People ask, “Why is there poverty in the world?” It’s a silly question. Poverty is the default human condition. It is the factory preset of this mortal coil. As individuals and as a species, we are born naked and penniless, bereft of skills or possessions. Likewise, in his civilizational infancy man was poor, in every sense. He lived in ignorance, filth, hunger, and pain, and he died very young, either by violence or disease. 

The interesting question isn’t “Why is there poverty?” It’s “Why is there wealth?” Or: “Why is there prosperity here but not there?”

At the end of the day, the first answer is capitalism, rightly understood. That is to say: free markets, private property, the spirit of entrepreneurialism and the conviction that the fruits of your labors are your own. 

For generations, many thought prosperity was material stuff: factories and forests, gold mines and gross tons of concrete poured. But we now know that these things are merely the fringe benefits of wealth. Stalin built his factories, Mao paved over the peasants. But all that truly prospered was misery and alienation.

A recent World Bank study found that a nation’s wealth resides in its “intangible capital” — its laws, institutions, skills, smarts and cultural assumptions. “Natural capital” (minerals, croplands, etc.) and “produced capital” (factories, roads, and so on) account for less than a quarter of the planet’s wealth. In America, intangible capital — the stuff in our heads, our hearts, and our books — accounts for 82 percent of our wealth. 

Any number of countries in Africa are vastly richer in baubles and soil than Switzerland. But they are poor because they are impoverished in what they value. 

In large measure our wealth isn’t the product of capitalism, it is capitalism. 

And yet we hate it. Leaving religion out of it, no idea has given more to humanity. The average working-class person today is richer, in real terms, than the average prince or potentate of 300 years ago. His food is better, his life longer, his health better, his menu of entertainments vastly more diverse, histoilette infinitely more civilized. And yet we constantly hear how cruel capitalism is while this collectivism or that is more loving because, unlike capitalism, collectivism is about the group, not the individual.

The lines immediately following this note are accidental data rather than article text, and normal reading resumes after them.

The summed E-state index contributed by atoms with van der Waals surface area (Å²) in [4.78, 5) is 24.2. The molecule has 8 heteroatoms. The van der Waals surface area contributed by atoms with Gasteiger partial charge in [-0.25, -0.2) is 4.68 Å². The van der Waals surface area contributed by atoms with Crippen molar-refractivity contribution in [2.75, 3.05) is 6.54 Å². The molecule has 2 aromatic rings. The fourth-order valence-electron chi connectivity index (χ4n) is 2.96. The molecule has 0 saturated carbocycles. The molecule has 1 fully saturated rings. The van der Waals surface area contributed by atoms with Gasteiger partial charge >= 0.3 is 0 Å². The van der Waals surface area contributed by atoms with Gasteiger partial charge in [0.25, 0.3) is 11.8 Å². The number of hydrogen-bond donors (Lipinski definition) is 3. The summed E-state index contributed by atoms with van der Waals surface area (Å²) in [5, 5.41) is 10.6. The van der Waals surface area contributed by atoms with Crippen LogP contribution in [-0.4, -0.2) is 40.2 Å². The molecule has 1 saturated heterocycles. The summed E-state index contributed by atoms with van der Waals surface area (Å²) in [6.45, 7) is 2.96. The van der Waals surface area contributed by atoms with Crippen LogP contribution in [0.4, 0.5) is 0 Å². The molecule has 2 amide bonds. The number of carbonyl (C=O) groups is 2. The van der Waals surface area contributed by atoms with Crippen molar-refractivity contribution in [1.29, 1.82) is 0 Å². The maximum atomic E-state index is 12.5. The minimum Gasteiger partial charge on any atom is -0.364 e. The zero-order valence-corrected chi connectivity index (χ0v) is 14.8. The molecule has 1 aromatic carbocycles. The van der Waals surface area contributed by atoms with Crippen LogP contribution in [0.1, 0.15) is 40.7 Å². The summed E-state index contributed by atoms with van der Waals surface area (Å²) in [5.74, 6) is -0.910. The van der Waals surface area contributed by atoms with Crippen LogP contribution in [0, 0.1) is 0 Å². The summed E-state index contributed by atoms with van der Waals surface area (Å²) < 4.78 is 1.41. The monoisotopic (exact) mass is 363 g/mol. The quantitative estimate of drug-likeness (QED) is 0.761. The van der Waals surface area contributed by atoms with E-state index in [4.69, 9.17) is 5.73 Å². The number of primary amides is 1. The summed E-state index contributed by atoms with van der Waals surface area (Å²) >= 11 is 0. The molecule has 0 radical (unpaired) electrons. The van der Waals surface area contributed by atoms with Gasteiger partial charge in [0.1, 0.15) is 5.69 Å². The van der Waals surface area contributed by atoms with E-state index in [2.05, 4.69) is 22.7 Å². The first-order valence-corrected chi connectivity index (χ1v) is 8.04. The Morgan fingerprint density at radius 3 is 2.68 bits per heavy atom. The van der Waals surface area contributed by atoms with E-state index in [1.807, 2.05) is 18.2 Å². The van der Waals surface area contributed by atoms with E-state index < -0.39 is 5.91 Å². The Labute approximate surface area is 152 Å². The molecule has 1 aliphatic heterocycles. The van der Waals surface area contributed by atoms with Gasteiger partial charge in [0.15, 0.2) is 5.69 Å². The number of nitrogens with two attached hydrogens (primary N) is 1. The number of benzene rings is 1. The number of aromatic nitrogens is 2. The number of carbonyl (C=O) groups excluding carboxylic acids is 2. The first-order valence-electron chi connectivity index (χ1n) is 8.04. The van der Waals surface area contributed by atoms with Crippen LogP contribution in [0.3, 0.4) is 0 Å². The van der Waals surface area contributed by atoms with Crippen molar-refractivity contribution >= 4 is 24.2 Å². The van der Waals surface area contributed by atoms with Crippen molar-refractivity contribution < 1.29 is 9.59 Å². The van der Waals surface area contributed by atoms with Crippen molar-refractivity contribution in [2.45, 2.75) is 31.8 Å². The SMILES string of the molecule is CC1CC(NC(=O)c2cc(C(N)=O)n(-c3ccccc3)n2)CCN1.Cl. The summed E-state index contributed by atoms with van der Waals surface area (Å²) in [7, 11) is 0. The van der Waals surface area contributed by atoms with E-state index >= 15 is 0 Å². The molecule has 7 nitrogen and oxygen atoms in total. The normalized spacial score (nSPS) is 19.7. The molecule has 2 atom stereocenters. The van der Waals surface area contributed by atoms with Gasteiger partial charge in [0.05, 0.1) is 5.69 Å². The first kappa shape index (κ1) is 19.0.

These complaints grow loudest at times like this: when the loom of capitalism momentarily stutters in spinning its gold. Suddenly, the people ask: What have you done for me lately? Politicians croon about how we need to give in to Causes Larger than Ourselves and peck about like hungry chickens for a New Way to replace dying capitalism. 

This is the patient leaping to embrace the disease and reject the cure. Recessions are fewer and weaker thanks in part to trade, yet whenever recessions appear on the horizon, politicians dive into their protectionist bunkers. Not surprising that this week we saw the demise of the Doha round of trade negotiations, and this campaign season we’ve heard the thunder of anti-trade rhetoric move ever closer.

This is the irony of capitalism. It is not zero-sum, but it feels like it is. Capitalism coordinates humanity toward peaceful, productive cooperation, but it feels alienating. Collectivism does the opposite, at least when dreamed up on paper. The communes and collectives imploded in inefficiency, drowned in blood. The kibbutz lives on only as a tourist attraction, a baseball fantasy camp for nostalgic socialists. Meanwhile, billions have ridden capitalism out of poverty. 

And yet the children of capitalism still whine.

Here are a couple more closing thoughts.